[Photo from the New York Times recent reports on protest in Tibet and Nepal.]
Over the past many days I have been intently reading all the news I can find on the recent protests in Tibet. At the moment I have a two-week itinerary, scheduled to begin in just over six weeks, that is to take me from LA to Beijing to Lhasa, and from there on to other monasteries and villages around Tibet. I have been planning this trip for almost two years, a trip I am supposed to take with eight other women, including two of my best friends. Right now the Chinese government is banning all foreign visitors, and considering the fact that the tensions between Tibet and China - which have been simmering for decades - are not likely to subside anytime soon, it looks like this trip will very likely be cancelled.
I am experiencing a lot of conflicting emotions around these protests and my trip, realizing that the choices I make as a traveler need to be carefully considered. When I first began planning this trip, I started educating myself about Tibet, its history and its people, and one of the first things I did was watch Tibet: Cry of the Snow Lion. In college, I remember Free Tibet slogans here and there, and I am sure, in my efforts to be a politically aware world citizen, I joined in the chorus, not really understanding what "Free Tibet" meant. Once I gained a better understanding of the oppression and violence the Tibetan people have suffered under Chinese rule, I considered myself fortunate that I was going to be able to see a culture that has a very good chance of ultimately being wiped out.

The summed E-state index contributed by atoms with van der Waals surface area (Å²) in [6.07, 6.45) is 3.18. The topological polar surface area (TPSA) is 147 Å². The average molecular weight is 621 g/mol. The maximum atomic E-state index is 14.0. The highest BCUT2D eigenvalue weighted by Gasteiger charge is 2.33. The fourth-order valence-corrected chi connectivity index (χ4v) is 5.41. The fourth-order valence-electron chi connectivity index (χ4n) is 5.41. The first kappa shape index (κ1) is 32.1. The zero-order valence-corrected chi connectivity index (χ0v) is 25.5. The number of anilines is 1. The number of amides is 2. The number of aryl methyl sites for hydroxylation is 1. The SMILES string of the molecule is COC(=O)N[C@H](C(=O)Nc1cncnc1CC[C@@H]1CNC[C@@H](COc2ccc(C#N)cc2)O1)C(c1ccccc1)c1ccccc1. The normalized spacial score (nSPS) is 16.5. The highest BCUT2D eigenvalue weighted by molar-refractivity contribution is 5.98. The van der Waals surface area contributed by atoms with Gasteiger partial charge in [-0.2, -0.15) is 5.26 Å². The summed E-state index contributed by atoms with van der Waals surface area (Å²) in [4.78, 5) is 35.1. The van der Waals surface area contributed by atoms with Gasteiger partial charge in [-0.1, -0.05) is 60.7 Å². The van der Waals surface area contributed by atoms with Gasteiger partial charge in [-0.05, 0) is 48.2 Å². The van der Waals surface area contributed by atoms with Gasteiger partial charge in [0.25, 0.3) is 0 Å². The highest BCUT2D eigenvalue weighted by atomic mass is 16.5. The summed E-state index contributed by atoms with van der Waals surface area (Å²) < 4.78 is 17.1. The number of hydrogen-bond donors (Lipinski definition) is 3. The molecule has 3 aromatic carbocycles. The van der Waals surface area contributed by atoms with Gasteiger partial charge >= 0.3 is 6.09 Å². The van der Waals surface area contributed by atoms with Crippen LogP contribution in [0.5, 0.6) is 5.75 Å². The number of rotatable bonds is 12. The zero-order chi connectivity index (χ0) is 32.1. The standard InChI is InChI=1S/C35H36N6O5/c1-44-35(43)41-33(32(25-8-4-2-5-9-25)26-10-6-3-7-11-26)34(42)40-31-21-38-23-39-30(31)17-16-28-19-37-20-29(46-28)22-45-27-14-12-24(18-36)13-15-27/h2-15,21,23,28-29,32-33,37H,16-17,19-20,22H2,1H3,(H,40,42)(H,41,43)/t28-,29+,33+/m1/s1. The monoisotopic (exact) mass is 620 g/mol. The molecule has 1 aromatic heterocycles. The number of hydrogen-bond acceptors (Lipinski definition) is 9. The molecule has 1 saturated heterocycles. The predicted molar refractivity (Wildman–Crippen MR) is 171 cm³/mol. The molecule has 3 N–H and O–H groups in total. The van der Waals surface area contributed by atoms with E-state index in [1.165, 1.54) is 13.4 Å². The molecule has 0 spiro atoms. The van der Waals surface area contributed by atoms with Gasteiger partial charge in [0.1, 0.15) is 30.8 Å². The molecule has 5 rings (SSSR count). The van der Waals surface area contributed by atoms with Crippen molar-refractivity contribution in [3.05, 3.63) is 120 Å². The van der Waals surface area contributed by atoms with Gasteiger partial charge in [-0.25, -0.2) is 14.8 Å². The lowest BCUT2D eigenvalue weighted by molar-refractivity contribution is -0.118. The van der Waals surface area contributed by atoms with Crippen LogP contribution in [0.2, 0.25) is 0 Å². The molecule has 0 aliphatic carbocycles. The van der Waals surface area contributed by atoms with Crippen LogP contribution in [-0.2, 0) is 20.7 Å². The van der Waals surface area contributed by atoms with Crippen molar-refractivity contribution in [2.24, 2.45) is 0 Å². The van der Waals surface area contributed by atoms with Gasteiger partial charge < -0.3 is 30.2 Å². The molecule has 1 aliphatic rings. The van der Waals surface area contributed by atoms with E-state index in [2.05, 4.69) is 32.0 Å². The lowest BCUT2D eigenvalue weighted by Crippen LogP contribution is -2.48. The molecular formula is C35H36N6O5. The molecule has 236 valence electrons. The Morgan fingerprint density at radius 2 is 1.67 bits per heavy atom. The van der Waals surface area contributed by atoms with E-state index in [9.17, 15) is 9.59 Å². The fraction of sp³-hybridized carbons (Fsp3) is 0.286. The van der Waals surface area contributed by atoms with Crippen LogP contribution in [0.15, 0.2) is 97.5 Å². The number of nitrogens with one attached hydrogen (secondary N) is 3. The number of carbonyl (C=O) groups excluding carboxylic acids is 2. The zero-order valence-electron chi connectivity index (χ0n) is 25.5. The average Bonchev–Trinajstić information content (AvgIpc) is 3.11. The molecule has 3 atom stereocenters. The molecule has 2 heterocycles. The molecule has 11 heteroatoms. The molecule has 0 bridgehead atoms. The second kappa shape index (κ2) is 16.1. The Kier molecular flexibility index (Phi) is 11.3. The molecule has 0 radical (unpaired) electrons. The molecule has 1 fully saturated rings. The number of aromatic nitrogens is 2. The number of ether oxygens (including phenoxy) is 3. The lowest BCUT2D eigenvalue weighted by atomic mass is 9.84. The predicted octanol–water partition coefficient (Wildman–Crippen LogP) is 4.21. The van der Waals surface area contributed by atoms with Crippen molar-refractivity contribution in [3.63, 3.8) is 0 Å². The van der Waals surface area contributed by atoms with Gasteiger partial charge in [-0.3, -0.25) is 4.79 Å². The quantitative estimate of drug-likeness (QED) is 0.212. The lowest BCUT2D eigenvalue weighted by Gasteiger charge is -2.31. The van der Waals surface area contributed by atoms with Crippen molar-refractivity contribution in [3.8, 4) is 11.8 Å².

I have also been walking around believing now was a good time to go in terms of safety, thinking China would want to be on its best behavior for the Olympics. Since these protests began, I am amazed it didn't occur to me before that this is precisely why now is the best time for Tibetans to draw attention to their situation. It has been reported over and over again that China is treading as carefully as it can right now for fear of Olympic boycotts.
Every time I read an article about Tibet - which is now multiple times a day - a wave of deep sadness washes over me, thinking of how much pain is being felt by everyone in that part of the world. The thought of hoping things settle down simply so I can go be a tourist is a notion that is deeply unsettling; my desire to see this part of the world is so tiny and pale to the desires felt by Tibetans to do things like wave their own flag and express their beliefs. The Tibetans are protesting, expressing their anger and risking their lives because they are trying to save their culture, their identity, their people. Who am I to show up and expect everyone to make nice so I can hike through the Himalayas? Not only this, but could my presence as a foreign tourist somehow validate Chinese policy towards Tibet? Would I simply be feeding the system that is trying to destroy the beauty I am there to experience?
In my efforts to live a life committed to integrity, I have to consider these questions. How do the choices I make as a traveler contribute to the state of the world? While my choices as an individual will probably not save or destroy the world, I am not willing to avoid taking responsibility for my actions simply because I'm "just one person". It will matter.
"This is my simple religion. There is no need for temples; no need for complicated philosophy. Our own brain, our own heart is our temple; the philosophy is kindness." -Dalai Lama